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The Myth, the Man, the Murray
by Tim Josephs

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There are certain actors that when you see a commercial or trailer for an upcoming movie they're going to be in, you get excited, either because they almost always choose good movies and/or you just find them personally appealing. For me one of those actors is Bill Murray for both of those reasons.

With all due respect to people like Steve Martin and Steve Carell, Murray might be the best comedic actor working today. Of course everyone knows him from his days on Saturday Night Live and all those great 80s comedies he made. But as he's aged, he's taken on different, more serious and thought-provoking roles like the ones in LOST IN TRANSLATION and BROKEN FLOWERS. Lately, though, it's been nice to see him go back to the silliness that made him known in small roles in GET SMART and ZOMBIELAND.

Recently I read an interview with him where he talked very candidly about his work and other people's as well. Here are some of the more interesting tidbits.

Kind of an eccentric, Murray has his own 800 number. Getting that number is probably difficult
enough, but if you want him to call you back, you have to leave an intriguing enough message.

Best movie he's seen lately? KUNG FU HUSTLE, which he calls "the supreme achievement of the modern age in terms of comedy. There should have been a day of mourning for American comedy the day that movie came out."

On the long talked about GHOSTBUSTERS 3: Apparently it was going to be written by the same guys who wrote Harold Ramis' YEAR ONE. Murray said he didn't see it "but people who did, including other Ghostbusters, said it was one of the worst things they had ever seen in their lives. So that dream just vaporized. That was gone. But it's the studio that really wants this thing. It's a franchise. It's a franchise, and they made a whole lot of money on GHOSTBUSTERS."

[And so perhaps it's no surprise that the movie is happening after all; it's listed as "announced" for 2012.]

On doing GARFIELD: In addition to being offered a lot of money, he signed on because he thought it was written by Joel Coen of the Coen Brothers. After reading some
lines and seeing just how unfunny the movie was, he said "'Okay, you better show me the whole rest of the movie, so we can see what we're dealing with.' So I sat down and watched the whole thing, and I kept saying, 'Who the hell cut this thing? Who did this? What the fuck was Coen thinking?' And then they explained it to me: It wasn't written by that Joel Coen." Murray did think the movie had one good thing going for it: "the pretty girl, really curvy girl, body's one in a million." (Jennifer Love Hewitt).

When the subject of television was brought up, Murray rather shockingly revealed that he'd never watched Seinfeld until the last episode and thought it "was terrible. I'm watching, thinking, "This isn't funny at all. It's terrible!"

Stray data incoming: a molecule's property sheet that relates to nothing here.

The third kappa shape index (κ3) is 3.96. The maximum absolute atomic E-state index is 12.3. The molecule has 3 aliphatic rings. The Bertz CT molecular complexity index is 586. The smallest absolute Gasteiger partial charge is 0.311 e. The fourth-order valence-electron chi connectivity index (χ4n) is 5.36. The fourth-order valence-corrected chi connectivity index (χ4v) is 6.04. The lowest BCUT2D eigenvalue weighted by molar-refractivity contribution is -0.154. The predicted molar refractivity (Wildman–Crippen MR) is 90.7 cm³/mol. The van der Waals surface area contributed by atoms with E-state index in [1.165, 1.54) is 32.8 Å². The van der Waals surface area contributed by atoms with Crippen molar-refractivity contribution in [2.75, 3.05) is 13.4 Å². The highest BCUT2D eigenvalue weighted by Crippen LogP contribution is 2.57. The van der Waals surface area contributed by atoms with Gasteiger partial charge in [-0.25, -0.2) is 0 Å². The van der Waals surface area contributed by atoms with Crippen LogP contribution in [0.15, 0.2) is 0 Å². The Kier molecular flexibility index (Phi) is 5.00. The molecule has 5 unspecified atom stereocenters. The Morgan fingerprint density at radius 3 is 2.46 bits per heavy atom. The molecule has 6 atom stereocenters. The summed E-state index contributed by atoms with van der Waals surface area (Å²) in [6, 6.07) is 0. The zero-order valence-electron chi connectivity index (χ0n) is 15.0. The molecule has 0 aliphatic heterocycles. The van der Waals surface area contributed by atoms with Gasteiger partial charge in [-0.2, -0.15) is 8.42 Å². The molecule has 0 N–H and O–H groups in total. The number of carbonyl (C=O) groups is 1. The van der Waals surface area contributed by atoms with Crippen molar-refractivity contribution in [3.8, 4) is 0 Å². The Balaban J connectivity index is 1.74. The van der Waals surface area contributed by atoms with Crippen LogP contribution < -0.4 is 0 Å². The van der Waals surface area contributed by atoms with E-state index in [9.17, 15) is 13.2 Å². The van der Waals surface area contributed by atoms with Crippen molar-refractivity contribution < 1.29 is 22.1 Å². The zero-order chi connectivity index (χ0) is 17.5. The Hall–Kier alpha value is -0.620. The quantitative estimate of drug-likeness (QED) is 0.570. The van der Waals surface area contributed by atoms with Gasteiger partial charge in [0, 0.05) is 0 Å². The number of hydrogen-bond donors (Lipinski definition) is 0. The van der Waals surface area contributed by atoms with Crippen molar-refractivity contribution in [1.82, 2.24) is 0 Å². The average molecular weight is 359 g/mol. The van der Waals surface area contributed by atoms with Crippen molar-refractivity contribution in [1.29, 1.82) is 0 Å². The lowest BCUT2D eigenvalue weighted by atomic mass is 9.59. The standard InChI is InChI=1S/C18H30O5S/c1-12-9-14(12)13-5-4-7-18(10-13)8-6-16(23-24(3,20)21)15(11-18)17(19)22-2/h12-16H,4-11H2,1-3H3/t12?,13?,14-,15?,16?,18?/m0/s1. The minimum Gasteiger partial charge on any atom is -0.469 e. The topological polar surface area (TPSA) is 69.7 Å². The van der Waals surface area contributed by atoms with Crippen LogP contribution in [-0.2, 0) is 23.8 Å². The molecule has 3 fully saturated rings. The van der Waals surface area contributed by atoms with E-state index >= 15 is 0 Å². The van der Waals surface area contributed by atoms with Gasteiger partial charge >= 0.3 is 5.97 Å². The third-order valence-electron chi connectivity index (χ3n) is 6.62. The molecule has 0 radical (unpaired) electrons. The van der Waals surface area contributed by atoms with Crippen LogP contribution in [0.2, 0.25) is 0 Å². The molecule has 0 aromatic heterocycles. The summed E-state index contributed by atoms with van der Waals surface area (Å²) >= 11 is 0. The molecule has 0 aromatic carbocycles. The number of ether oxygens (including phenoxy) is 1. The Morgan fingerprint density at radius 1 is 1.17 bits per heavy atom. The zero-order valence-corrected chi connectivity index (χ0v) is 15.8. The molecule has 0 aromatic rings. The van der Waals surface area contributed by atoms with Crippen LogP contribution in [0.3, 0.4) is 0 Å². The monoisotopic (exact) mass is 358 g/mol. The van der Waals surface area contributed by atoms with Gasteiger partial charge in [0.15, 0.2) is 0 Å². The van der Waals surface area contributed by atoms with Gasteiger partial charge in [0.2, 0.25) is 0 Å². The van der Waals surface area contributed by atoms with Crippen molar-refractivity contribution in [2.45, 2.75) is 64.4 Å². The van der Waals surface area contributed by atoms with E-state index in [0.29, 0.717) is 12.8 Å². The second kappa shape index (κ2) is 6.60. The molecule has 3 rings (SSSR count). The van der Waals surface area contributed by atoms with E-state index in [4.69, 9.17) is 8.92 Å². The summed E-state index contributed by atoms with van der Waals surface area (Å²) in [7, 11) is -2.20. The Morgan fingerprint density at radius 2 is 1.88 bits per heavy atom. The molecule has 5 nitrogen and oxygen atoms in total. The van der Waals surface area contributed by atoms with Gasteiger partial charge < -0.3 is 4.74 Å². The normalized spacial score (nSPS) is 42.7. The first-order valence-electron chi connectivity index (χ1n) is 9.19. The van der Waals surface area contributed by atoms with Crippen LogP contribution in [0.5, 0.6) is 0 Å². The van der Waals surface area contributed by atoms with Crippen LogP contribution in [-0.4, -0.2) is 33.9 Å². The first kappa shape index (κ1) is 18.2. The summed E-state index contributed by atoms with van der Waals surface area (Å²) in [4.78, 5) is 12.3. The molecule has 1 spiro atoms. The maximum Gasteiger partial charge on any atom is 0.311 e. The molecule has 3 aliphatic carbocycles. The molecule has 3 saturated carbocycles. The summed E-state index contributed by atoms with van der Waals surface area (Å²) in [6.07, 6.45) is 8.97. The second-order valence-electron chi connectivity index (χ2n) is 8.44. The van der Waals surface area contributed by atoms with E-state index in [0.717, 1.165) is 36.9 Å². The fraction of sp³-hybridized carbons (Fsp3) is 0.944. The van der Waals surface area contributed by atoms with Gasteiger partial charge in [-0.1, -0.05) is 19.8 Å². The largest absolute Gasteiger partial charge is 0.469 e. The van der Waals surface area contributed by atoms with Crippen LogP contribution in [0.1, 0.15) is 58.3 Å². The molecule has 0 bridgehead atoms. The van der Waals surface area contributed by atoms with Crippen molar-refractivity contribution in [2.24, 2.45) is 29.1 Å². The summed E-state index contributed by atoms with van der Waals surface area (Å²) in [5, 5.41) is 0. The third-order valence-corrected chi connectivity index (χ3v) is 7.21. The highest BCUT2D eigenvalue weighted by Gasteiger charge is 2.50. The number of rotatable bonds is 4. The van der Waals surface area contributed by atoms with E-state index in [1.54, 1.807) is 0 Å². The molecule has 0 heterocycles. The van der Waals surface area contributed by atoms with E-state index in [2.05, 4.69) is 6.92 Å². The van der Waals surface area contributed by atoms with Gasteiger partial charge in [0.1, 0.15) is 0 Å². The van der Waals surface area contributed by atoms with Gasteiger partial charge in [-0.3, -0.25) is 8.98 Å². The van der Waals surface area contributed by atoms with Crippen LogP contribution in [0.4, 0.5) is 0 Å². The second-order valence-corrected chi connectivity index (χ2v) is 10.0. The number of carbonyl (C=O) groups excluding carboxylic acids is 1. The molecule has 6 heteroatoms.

On fellow Chicago native John Hughes: "I was kind of surprised they gave him a big thing at the Oscars" but "THE BREAKFAST CLUB is really an American gem, though. An amazing film. As important as any of Marty [Scorsese]'s movies. It's just a real fuckin' piece. And those
kids were never better than that, and he let 'em roll."

On Judd Apatow: Murray says that a friend told him that Apatow really wants to make a movie with him, but the only Apatow film he's ever seen is CELTIC PRIDE which he called "just brutal. Totally brutal. And Danny [Aykroyd]'s in it! Danny doesn't even know how many players are on a team in basketball. And he's in this movie? Oh my Jesus mercy."

Finally, Murray's asked about rumors of him sneaking up behind people in New York City, putting his hands over their eyes, and saying "Guess who?" When they turn around to see who it is he says "No one will ever believe you" and then walks away. (This supposedly happened to a friend of a friend of mine). Murray's response is pleasantly ambiguous: "I've heard about that from a lot of people. A lot of people. I don't know what to say. There's probably a really appropriate thing to say. Something exactly and just perfectly right. But by God, it sounds crazy, doesn't it? Just so crazy and unlikely and unusual?"

A good way to sum up the man himself.

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Oct 15, 2010 8:37 AM
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Funnymen are easy to spot. UNfunnymen are easier to spot. Bill Murray is easy to spot. Thanks. great column.
Oct 15, 2010 3:18 PM
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Thanks, Jon.

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Movie Musings
Every other Tuesday

Thoughts, observations, conjectures, complaints about movies and mostly how they relate to me personally. If you're looking for something a little broader, try Ebert.

Other Columns
Other columns by Tim Josephs:

So Long 2013, and MatchFlickers!

The Season for Peace, Presents, & Puncture Wounds

Women are Once Again Kicking Ass

Chewing the Scenery

The Greatest President We Never Had

All Columns

Tim Josephs
Born to write (literally much to the displeasure of his mother, he emerged with a pencil clutched in one tiny fist), Tim spends most of his days crafting epic monosyllabic poems, new comical titles to his favorite Beatles' songs (Hey, Dude), and angry letters to local businesses that have wronged him in some way. He's really an okay guy once you get to know him.

If you have a comment, question, or suggestion, you can send a message to Tim Josephs by clicking here.

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